In the interests of understanding the results of this year's academic recruiting, I have created an unscientific survey. I will be sharing results as they come in.

If you were a faculty candidate during the 2017-2018 academic year, please fill out this survey so we can get a better picture of the experience of faculty candidates this past year.

Please leave suggestions for improvements for the survey (and the List!) in the comments. 

The Academic Staff Jobs List: 25 positions

The Academic Staff Jobs list has 25 positions.

This list is curated by Sarah Cady. It targets:
  • Full-time STAFF positions in a Chem/Biochem/ChemE lab/facility at an academic institution/natl lab
  • Lab Coordinator positions for research groups or undergraduate labs 
  • and for an institution in Canada or the United States
Want to help out? Here's a Google Form to enter positions.

Want to chat about staff scientist positions? Try the open thread.

Monday, July 16, 2018

Chinese plant explosion kills 19

BEIJING — At least 19 people have been killed and a dozen injured after a chemical plant exploded in southwest China, engulfing the plant in flames and throwing a thick plume of smoke into the sky.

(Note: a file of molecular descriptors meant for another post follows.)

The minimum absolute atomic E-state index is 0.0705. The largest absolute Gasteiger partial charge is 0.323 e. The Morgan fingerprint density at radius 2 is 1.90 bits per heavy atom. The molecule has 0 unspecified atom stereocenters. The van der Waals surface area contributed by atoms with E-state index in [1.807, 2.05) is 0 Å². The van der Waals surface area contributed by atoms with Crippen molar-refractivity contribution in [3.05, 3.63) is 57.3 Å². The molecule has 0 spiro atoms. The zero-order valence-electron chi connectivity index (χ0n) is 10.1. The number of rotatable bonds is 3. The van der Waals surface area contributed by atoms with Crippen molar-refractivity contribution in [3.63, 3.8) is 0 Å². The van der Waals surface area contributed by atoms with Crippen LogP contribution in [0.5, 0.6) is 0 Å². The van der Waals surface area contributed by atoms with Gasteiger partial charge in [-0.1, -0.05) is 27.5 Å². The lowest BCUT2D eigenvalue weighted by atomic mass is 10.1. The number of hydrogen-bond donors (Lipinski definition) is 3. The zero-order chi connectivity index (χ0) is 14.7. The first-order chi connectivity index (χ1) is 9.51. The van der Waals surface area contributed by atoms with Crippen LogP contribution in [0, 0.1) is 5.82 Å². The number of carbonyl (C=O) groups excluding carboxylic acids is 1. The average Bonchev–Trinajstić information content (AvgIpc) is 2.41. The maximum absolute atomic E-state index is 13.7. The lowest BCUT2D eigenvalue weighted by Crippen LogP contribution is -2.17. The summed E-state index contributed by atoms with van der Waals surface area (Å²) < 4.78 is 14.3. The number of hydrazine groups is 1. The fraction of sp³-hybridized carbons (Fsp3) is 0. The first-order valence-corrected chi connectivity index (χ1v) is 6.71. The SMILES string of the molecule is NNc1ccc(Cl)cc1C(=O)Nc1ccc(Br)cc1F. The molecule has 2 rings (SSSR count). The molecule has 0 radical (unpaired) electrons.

The explosion erupted in an industrial park in Jiangan County, Sichuan Province, at about 6:30 p.m. on Thursday, the China News Service reported. Intense fires gutted a new-looking, three-story production building belonging to the Yibin Hengda Science and Technology Company, and windows of nearby buildings were shattered, a Sichuan news service said. 
“I heard an enormous explosion, enormous, and felt tremors,” Liu Ping, an official in charge of the industrial park, told a Chinese news website. “We’re now checking DNA to confirm the list of fatalities.” 
China’s grim record of accidents in factories and mines has improved in recent years, according to government statistics. They showed that 38,000 people died in work-related accidents last year, a fall of 12 percent from 2016.
Sounds like it was a methanol plant, which would offer plenty of risk of explosion. Best wishes to those involved. 

Friday, July 13, 2018

Nitrile gloves

A list of small, useful things (links):